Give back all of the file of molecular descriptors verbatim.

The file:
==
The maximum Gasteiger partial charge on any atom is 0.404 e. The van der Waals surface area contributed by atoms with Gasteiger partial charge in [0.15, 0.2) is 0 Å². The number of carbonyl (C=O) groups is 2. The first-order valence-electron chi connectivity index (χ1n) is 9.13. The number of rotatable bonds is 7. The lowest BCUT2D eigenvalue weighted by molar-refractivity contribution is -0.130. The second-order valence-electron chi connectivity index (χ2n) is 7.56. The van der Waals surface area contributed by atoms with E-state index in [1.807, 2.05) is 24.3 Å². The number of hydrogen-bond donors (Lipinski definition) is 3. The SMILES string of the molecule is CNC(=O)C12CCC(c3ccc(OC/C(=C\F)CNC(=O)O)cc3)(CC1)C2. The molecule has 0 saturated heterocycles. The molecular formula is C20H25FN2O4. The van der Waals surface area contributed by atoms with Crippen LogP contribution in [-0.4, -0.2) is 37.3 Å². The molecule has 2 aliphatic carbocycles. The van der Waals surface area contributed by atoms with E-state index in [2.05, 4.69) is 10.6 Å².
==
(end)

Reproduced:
The maximum Gasteiger partial charge on any atom is 0.404 e. The van der Waals surface area contributed by atoms with Gasteiger partial charge in [0.15, 0.2) is 0 Å². The number of carbonyl (C=O) groups is 2. The first-order valence-electron chi connectivity index (χ1n) is 9.13. The number of rotatable bonds is 7. The lowest BCUT2D eigenvalue weighted by molar-refractivity contribution is -0.130. The second-order valence-electron chi connectivity index (χ2n) is 7.56. The van der Waals surface area contributed by atoms with E-state index in [1.807, 2.05) is 24.3 Å². The number of hydrogen-bond donors (Lipinski definition) is 3. The SMILES string of the molecule is CNC(=O)C12CCC(c3ccc(OC/C(=C\F)CNC(=O)O)cc3)(CC1)C2. The molecule has 0 saturated heterocycles. The molecular formula is C20H25FN2O4. The van der Waals surface area contributed by atoms with Crippen LogP contribution in [-0.4, -0.2) is 37.3 Å². The molecule has 2 aliphatic carbocycles. The van der Waals surface area contributed by atoms with E-state index in [2.05, 4.69) is 10.6 Å².